For more evidence of Judge Alito’s strong support of the efficient capital market hypothesis, read this recently released Third Circuit opinion in the Merck & Co. Sec. Lit. that Alito joined (Ambro was the writing judge). The relevant discussion is on pages 15-20. The opinion follows Burlington and Oran, which (as I noted in the past) Alito did write. Obviously, this isn’t as useful evidence of the Judge’s views as his own work, but any product released in this highly sensitive period is surely something he gave a careful look at.
Merck interprets Oran and Burlington to mean that price movement must occur in the period “immediately following disclosure”. Plaintiff had argued that the market failed to appreciate the nature of the disclosure at issue until the Wall Street Journal had added up some figures that revealed (allegedly) $4.6 billion in inflated revenue.
The court, conscious of its status as having one of the “clearest commitments” to the ECMH of the appellate courts, applied what I’ve called in my work the “understand consequences materiality technique”* and dismissed plaintiff’s allegations out of hand. It noted that multiple analysts followed Merck, and queried:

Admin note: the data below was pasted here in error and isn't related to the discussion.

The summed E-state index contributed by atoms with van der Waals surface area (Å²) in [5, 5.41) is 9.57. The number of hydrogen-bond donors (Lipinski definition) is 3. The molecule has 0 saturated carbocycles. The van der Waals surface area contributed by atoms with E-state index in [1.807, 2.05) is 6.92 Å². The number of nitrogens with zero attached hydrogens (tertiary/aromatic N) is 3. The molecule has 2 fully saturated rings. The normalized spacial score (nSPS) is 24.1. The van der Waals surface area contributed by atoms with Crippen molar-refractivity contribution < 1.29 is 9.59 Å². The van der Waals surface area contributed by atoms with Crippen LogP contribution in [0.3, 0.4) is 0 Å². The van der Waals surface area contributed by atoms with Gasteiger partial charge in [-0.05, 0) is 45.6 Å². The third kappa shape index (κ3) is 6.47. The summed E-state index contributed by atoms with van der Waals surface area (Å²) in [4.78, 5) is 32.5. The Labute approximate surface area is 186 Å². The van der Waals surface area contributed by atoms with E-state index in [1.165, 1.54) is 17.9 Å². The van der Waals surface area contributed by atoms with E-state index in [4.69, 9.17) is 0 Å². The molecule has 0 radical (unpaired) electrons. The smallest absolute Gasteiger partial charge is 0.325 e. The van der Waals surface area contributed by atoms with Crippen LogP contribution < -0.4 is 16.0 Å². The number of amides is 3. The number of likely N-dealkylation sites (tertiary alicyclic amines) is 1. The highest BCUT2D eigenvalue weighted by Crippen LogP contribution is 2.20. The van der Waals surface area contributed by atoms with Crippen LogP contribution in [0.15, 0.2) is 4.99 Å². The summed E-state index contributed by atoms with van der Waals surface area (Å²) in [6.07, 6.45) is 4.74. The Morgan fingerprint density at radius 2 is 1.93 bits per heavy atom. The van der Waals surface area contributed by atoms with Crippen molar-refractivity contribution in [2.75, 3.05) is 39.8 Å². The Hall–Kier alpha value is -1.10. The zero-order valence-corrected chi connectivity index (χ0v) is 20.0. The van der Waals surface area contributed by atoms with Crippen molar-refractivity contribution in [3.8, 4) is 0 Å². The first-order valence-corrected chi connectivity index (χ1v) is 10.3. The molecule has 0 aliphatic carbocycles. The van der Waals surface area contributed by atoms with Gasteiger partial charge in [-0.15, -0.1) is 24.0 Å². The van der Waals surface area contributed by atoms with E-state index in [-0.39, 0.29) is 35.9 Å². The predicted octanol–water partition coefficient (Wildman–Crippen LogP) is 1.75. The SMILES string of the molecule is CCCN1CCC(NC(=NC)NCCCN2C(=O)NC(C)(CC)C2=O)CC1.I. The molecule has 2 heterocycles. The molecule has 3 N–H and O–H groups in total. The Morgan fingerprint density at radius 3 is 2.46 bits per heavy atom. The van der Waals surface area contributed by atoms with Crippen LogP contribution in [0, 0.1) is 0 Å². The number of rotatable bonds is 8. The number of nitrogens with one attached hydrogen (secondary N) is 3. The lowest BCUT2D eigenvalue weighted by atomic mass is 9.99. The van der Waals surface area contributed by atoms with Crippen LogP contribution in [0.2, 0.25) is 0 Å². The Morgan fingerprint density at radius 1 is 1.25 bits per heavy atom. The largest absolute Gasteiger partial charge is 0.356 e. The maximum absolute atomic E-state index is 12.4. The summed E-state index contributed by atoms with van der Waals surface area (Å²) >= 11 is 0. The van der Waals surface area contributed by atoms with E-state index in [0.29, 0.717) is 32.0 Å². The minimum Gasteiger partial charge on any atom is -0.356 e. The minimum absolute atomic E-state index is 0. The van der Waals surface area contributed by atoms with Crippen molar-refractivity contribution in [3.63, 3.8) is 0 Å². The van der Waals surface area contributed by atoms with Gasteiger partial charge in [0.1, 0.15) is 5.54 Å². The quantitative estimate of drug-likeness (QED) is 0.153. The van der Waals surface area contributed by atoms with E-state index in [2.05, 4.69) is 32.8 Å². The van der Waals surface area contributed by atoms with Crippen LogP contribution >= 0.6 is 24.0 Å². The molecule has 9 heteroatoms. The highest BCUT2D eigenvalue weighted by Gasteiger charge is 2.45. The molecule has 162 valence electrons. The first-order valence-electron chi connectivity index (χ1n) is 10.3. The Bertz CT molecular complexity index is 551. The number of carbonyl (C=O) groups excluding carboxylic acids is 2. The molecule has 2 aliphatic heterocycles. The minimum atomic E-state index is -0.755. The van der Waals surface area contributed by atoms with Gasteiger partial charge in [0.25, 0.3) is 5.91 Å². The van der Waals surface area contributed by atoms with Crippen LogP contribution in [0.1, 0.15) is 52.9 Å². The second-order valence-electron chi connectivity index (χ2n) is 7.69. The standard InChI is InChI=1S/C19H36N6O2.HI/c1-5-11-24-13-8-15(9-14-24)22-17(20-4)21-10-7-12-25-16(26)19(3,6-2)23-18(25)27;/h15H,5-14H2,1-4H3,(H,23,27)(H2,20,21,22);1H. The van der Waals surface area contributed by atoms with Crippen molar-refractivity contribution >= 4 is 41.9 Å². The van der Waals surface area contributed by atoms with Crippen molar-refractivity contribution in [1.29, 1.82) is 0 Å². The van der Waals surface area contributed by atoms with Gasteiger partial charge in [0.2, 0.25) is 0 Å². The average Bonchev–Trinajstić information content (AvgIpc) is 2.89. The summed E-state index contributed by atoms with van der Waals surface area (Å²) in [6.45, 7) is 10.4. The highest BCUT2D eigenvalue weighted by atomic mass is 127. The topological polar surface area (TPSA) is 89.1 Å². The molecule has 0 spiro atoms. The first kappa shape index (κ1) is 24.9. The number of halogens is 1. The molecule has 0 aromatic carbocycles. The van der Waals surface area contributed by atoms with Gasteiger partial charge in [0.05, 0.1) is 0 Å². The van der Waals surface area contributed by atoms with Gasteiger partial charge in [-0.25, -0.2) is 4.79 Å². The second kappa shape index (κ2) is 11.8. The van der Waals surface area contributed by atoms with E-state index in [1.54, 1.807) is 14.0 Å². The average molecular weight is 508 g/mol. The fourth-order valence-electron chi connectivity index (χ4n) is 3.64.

“If these analysts-all focused on revenue-were unable for two months to make a handful of calculations, how can we presume an efficient market at all. [Plaintiff] is trying to have it both ways: the market understood all the good things that Merck said about its revenue but was not smart enough to understand the co-payment disclosure. An efficient market for good news is an efficient market for bad news.”
This is an interesting claim. It might not actually be true – there is evidence that individuals are significantly more resistant to incorporating evidence of bad news than evidence that confirms the optimism they naturally feel, which suggests that it is possible that market irrationality, if it exists, may not go in both directions. But, on the other hand, Ambro’s basic theory – that disclosure of underlying facts about a well-known stock followed by dozens of analysts should be curative – makes intuititve sense.
In any event, another data point suggesting that securities plaintiffs may not win lots of battles with (a Justice) Alito, but on the big, class-enabling, issue, he’s solid.
(Hat Tip: Naturally, Howard B.)
1. Hoffman, Alito and Securities Law: Part II;
2. Hoffman, Alito: The Business Friendly Justice?
*No, it wasn’t my most catchy and inspired naming day.